Recorder should be longer, extending almost to the corners of the chief. [HdA] She has consistently drawn the recorder in this orientation, and it hasn't been an issue (so far!); it is a little 'petite,' I'll admit. [MMM]

Akita Saki (Ered Sul): NEW NAME and DEVICE: Per pale argent and sable, two cats sejant respectant counterchanged.

Is it possible to get copies of "Name Construction in Medieval Japan"? I'd like to rebuild my library of references. (Long story). [KtmC] I don't know if it's available in its entirety online, but you should be able to order it from The Outlaw Press (Potboiler Press, 1999 [Box 30171, Columbia, MO 65205). [MMM]

I don't have access to Solveig's work, so could not check the given name.  I verified Akita from  An Online Japanese Miscellany: Japanese Names, by Edward Effingham -- found in the table: Some surnames of families active prior to 1600.  -- [RdD]

Alexander Sparhauk (Twin Moons): NEW NAME and DEVICE: Sable, in pall four triskeles argent.

Nice Name! [KT]

Withycombe also dates Alexander to 1316, which puts both elements in the early 14th century. [RdD]

Alexsander der Dachs (Tir Ysgithr): NEW NAME and DEVICE: Per chevron azure and vert, an open book Or between three compass roses argent.

The citation from Bahlow is actually "the mayor, Alexsander, Brsl. 1229."  Bahlow does give "Dachs" but not "der Dachs".  Dachs is undated.

 Brechenmacher, s.n. Dachs, has: ÜN. 1322 Conr. Dahs zu Augsburg: ZhVSch. V, 46 -- 1392 Konr. D., gräfl. Schreiber zu Stuttgart: WV (N.F.) XXV, 332 (hat im Wappen einen Dachskopf) -- 1414 Heinr. Tachs, Kirchherr zu Laufen (Zürich): REC. III Nr. 8396, u.v.a.

This would appear to support Dachs to 1392 and Tachs to 1414.  I could not find anywhere a form with "der". [RdD]

Alianora Sweetlove (Granite Mountain): NEW NAME and DEVICE: Purpure, a cup and in dexter chief a wand bendwise Or.

What's the reason for the wand's orientation? Does placing it in the corner run into issues of augmentation? [KtmC] The client just wants this orientation of the charges (think Wiccan). I don't consider this in the realm of augmentations, as most augmentations (at least the ones that are designed to look like augmentations to one's armory) usually incorporate a charged canton, and in this kingdom, a sun of some sort. [MMM]

Nice Name! [KT]

The actual citation for 1279 of the surname is SweteloveSweetlove is the header form. [RdD]

Consider Jacquetta Edington of Yorkshire: Purpure, a goblet and in chief three roses Or.; 1 CD present for number of secondaries +1 1 CD for type of secondaries = 2 CDS à Clear. [HdA]

Anders the Fox (Tir Ysgithr): NEW NAME and DEVICE: Gules ermined argent, a fox courant argent winged Or.

Withycombe does indeed have the form Anders, but in the section on foreign language variants of Andrew. A search of Saint Gabriel reveals many wacky and wonderful English variants of Andrew, but Anders doesn't seem to be one of them. Using the article 'the' in English doesn't seem to be as common as just using the name of the animal as a byname but should be registerable. That said, Andrew Fox would be a really excellent English name. [KT]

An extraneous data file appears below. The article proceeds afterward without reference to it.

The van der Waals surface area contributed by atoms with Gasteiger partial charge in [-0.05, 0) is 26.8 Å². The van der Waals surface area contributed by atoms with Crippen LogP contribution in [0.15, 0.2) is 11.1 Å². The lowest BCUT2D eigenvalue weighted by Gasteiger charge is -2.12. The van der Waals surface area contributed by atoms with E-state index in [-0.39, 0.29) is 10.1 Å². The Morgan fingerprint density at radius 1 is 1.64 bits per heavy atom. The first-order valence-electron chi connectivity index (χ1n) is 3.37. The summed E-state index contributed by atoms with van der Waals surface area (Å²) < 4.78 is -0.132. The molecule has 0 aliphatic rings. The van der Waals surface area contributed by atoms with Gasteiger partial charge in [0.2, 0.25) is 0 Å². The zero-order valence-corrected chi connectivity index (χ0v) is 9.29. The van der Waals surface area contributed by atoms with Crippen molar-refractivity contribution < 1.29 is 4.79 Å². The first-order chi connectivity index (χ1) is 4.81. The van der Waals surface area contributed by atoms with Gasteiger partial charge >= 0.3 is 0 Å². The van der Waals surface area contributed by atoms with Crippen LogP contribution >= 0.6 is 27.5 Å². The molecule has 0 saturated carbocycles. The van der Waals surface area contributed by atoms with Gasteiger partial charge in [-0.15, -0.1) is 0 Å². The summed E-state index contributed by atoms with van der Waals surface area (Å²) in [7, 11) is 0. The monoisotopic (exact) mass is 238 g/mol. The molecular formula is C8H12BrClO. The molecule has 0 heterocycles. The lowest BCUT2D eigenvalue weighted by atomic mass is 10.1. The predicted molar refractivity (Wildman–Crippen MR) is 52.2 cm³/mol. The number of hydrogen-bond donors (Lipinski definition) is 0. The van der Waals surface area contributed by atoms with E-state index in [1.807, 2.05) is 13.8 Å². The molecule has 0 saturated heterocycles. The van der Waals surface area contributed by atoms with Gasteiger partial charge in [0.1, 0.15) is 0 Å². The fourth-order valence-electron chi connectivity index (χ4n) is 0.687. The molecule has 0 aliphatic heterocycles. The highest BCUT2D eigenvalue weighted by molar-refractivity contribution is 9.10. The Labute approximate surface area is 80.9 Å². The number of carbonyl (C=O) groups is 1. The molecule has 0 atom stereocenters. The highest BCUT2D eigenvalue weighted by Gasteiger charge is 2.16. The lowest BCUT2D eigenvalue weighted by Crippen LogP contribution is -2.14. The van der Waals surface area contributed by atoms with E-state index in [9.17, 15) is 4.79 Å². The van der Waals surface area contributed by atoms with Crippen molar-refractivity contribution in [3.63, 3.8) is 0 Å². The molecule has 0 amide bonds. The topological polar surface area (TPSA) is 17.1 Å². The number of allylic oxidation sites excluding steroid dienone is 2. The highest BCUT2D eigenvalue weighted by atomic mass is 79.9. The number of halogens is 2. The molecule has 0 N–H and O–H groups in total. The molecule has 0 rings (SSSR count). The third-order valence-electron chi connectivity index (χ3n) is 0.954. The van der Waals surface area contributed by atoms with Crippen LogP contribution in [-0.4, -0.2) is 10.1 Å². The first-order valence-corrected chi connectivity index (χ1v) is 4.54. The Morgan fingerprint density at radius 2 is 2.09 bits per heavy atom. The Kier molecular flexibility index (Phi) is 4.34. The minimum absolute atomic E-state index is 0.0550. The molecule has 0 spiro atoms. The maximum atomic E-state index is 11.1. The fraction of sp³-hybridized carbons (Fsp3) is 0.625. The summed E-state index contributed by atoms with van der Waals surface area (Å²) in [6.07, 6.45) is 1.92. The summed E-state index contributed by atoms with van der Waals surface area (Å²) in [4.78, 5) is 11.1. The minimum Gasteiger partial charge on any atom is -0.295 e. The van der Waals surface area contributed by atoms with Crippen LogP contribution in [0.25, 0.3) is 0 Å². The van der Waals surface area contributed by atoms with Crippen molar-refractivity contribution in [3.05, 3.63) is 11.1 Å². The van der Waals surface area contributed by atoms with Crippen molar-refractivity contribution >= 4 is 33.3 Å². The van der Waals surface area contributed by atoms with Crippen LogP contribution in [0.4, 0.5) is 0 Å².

Some further searching appears to find And(h)ers as a masculine Swedish given name dated to 1378 in "Sveriges Medeltida Personnamn” (Swedish Medieval Names), Given that the combination of English and Old Norse name elements in a single name is a step from period practice, the combination of Swedish and English name elements is likely to be one as well. [MMM]

Hugo le Fox is the example in R & W, which should support a vernacular "the Fox". I also could not find Anders in Withycombe.  However, Bahlow has Anders von der Wede dated to 1372 in Silesia.  German and English is a weirdness. Alternately, a fully German version meaning the same would be Anders Fuchs.  Bahlow, s.n. Fuchs has Nikol. Vulpes de domo zem Fuchse dated to 1269.  Anders the Fox would then be a German name using the Lingua Anglica rule. [RdD]

Anselm Bacheler (Twin Moons): NEW NAME and DEVICE: Per chevron azure and sable, two serpents nowed and a halberd Or.

If Bacheler means a young knight, should this be consider presumption? Otherwise I see no other problems with the submission. [KtmC]

I don't think that presumption should be a concern here. The OED defines a 'knight bachelor' as as being one who doesn't have his own arms or lands and is in the service of a knight who does, which in SCA terms is more like being a squire than a knight. Further, from the 14th century onward, according to the OED, 'bachelor' could refer to a junior member of a guild or other organization (as in a 'bachelor of arts'), so the byname need not refer to a junior knight, it could just as easily refer to a junior greengrocer. Finally, since the common modern English meaning of the word is 'an unmarried man', the name is unlikely to be evocative of rank. [KT]

Ári Ansson (Windale): NEW BADGE: Gules, scaly argent.

Nice armoury. I toyed with the idea of doing something similar with one of the furs. With the increase in the personal registrations I may re-consider it. [KTmC]

Baldric der Krieger and Joscelin de Lyons (Mons Tonitrus): NEW JOINT BADGE: (Fieldless) A phoenix sable issuant from flames purpure and argent, within and conjoined to a six-belled joscelyn wreathed gules and Or, belled purpure.